Do you want to know how to enjoy retirement? What about a mini retirement or extended time off?
Tim Ferriss’s book is about not waiting for retirement to enjoy your time. But he also offers many useful tips for anyone who suddenly has a lot of time to fill, including retirees, and can offer advice on how to enjoy retirement.
Keep reading to find out how to enjoy retirement or a mini retirement.
How to Enjoy Retirement: Making the Most of Your Time
Congratulations! You’ve now significantly decreased your working hours or retired and earned yourself lots of free time. To get started on living the 4HWW lifestyle or learning how to enjoy retirement, the author recommends you try:
- Doing nothing. Take a total break from being efficient, rushed, and productive. You might try a silence retreat.
- Donating anonymously to an organization. This helps you separate getting credit for your actions from the act of doing them.
- Using your mini-retirement to learn and volunteer. The longer the better so you can focus on learning the local language.
- Reviewing and tweaking your dreamlines after each mini-retirement. Come up with new dreamlines as you discover new interests.
- Considering a vocation. A vocation can be full or part-time, just like work, but unlike work, it’s something that you really want to be doing.
Initially, you won’t have trouble living the 4HWW lifestyle or figuring our how to enjoy retirement. You’ll be doing all the things you’ve always want to that you’d been putting off. After a while, however, you’ll have more time than you know what to do with. You might feel bored or unhappy. This is normal. The author went through this period too—he had to make a to-do list that included things like “eat breakfast” so he would feel productive.
When you have free time, you also have more free mental time, and your brain starts trying to tackle existential questions. The author recommends the following for figuring out how to enjoy retirement:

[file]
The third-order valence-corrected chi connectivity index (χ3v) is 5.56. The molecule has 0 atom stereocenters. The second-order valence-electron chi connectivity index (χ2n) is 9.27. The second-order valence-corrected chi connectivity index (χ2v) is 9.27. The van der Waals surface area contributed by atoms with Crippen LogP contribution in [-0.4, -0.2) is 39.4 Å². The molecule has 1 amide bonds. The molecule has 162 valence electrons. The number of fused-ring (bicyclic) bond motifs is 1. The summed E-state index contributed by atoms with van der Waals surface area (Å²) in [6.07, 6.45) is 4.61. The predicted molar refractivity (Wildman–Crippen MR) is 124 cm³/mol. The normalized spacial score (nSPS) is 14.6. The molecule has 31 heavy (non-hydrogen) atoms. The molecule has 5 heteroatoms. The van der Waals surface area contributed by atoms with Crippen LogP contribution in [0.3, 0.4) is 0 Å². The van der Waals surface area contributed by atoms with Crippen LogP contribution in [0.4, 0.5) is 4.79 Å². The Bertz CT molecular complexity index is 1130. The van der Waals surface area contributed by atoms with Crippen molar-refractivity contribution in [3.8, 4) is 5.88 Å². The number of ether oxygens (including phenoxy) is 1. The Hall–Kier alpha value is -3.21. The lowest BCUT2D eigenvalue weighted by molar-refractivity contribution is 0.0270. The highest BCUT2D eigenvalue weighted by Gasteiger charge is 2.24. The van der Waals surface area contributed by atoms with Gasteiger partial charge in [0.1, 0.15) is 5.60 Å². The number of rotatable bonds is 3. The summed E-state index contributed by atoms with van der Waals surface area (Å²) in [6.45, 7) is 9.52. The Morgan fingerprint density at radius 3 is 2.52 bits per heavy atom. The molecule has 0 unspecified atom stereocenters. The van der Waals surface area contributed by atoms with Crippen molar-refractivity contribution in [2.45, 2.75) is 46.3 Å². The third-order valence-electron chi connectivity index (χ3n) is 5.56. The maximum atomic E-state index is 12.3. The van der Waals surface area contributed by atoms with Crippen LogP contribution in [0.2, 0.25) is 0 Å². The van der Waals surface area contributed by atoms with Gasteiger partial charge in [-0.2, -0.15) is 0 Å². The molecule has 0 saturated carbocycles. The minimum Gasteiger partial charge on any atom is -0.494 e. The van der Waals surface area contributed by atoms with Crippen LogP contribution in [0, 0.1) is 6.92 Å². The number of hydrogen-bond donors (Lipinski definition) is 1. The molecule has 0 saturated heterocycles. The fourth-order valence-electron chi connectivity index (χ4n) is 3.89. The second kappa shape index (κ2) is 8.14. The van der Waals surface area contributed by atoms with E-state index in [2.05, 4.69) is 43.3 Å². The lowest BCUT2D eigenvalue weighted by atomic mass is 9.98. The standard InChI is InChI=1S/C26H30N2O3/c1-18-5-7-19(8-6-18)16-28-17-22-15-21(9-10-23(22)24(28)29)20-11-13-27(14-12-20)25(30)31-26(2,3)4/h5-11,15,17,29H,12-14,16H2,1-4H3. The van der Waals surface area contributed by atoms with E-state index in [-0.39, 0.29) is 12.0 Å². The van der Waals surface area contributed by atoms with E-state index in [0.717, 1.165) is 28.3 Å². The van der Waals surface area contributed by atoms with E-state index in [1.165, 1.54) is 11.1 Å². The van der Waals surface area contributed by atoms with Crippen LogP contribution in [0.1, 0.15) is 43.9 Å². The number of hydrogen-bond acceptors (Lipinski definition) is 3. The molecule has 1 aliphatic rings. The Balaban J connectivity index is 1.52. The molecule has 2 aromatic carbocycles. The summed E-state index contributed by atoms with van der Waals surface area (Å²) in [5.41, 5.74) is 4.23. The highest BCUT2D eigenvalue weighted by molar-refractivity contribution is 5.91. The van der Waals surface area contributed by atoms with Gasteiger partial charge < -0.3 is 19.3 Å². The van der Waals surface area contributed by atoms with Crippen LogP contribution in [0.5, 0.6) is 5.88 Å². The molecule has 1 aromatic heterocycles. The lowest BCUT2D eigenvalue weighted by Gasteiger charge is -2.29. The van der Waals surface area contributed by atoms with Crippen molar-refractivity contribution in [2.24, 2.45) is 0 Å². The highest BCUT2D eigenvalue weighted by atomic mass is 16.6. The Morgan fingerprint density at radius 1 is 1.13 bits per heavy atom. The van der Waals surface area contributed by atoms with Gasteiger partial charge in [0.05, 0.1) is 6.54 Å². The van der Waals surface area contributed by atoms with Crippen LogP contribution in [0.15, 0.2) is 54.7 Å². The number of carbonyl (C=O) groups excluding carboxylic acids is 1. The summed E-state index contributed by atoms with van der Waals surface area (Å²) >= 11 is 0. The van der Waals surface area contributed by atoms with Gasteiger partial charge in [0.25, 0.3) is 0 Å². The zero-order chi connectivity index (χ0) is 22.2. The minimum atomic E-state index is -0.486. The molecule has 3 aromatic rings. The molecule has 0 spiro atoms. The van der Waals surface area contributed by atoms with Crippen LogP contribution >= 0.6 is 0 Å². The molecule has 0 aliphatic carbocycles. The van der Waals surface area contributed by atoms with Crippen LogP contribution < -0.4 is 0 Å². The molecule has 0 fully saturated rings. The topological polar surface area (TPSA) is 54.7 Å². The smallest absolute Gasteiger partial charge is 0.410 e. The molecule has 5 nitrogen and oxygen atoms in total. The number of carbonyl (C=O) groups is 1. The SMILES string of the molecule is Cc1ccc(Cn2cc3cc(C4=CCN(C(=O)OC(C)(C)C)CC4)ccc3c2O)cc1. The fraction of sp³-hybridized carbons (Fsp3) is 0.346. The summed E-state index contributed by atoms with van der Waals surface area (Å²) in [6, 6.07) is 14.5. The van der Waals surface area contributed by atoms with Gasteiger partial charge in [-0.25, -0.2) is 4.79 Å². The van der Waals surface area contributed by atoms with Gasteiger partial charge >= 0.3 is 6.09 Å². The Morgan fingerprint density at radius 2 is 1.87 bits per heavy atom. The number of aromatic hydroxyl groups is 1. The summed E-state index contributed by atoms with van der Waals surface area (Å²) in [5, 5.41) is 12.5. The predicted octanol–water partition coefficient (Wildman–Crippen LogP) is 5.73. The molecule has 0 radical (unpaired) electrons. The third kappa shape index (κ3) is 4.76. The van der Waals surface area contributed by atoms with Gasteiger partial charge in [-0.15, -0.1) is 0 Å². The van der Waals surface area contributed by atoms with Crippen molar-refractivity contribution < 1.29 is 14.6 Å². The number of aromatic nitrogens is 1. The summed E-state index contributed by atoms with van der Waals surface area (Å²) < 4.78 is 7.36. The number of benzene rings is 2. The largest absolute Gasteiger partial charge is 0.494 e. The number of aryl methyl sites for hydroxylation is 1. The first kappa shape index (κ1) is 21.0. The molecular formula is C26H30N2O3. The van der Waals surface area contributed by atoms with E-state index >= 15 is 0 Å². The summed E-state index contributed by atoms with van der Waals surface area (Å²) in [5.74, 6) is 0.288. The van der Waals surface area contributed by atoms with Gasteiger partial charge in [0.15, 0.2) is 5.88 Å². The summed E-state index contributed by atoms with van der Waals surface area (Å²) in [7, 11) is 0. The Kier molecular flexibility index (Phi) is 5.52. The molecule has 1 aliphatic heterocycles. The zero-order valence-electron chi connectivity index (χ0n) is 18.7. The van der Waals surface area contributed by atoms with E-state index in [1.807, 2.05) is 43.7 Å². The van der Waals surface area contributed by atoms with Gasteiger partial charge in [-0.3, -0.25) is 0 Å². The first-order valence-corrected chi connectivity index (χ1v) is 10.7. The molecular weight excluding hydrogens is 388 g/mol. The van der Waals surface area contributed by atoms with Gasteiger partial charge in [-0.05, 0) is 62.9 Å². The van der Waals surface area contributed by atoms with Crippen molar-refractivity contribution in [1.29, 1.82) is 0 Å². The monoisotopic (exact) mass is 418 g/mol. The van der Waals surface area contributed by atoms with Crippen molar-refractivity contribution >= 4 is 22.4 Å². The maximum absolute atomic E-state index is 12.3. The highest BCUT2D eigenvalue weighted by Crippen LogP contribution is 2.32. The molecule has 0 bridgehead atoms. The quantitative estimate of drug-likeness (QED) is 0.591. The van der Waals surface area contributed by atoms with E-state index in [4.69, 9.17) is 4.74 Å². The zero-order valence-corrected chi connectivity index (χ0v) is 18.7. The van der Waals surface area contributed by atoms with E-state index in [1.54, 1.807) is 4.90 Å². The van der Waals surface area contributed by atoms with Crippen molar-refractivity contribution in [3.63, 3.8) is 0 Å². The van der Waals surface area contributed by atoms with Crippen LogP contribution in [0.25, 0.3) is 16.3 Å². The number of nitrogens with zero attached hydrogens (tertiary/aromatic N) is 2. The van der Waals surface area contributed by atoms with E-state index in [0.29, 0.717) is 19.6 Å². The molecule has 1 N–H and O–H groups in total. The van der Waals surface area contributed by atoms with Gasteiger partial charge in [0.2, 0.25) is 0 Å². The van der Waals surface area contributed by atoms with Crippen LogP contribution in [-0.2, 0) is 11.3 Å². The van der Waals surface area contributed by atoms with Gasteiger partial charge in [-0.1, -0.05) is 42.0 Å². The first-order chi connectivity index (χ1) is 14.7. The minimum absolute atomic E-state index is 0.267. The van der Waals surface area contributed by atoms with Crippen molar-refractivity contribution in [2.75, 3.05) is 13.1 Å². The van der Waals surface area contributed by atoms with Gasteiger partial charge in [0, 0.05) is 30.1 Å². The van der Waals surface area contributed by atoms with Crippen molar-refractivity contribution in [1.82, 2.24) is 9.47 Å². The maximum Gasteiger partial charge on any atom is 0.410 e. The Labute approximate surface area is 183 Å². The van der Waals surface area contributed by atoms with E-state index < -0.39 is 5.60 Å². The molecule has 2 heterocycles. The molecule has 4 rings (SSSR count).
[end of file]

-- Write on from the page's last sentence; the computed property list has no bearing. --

- Mentally disengage from work culture. Remind yourself that part of the reason you feel like you’re being lazy or undeserving is that you’ve been socially conditioned to believe that deferred retirement and the rat race are what you should be doing with your life. These are old ideas. What you’re doing is better.
- Find a passion or vocation. When you’re focusing on something, it takes all your attention, so your mind doesn’t have the budget for life-choice doubts. Most people do this by doing one or both of the following:
- Learning. While mini-retiring, the author recommends learning the local language and one physical skill. You should learn a language because you can’t understand a culture until you understand a language, and because learning a language helps you connect with your own thoughts. You should learn a physical skill because sports are good for making friends and for forcing you to practice your language skills. You’ll learn faster while traveling than you would at home because the conditions are so different.
- Serving others or the planet. For the author, service is simply doing something that makes the world better. Philanthropy is more specifically making human life better, which you can do if you want, but keep in mind humans have created a lot of environmental problems. All that to say, you don’t know what overall effect your actions will have, so pick something you care about and do the best you can.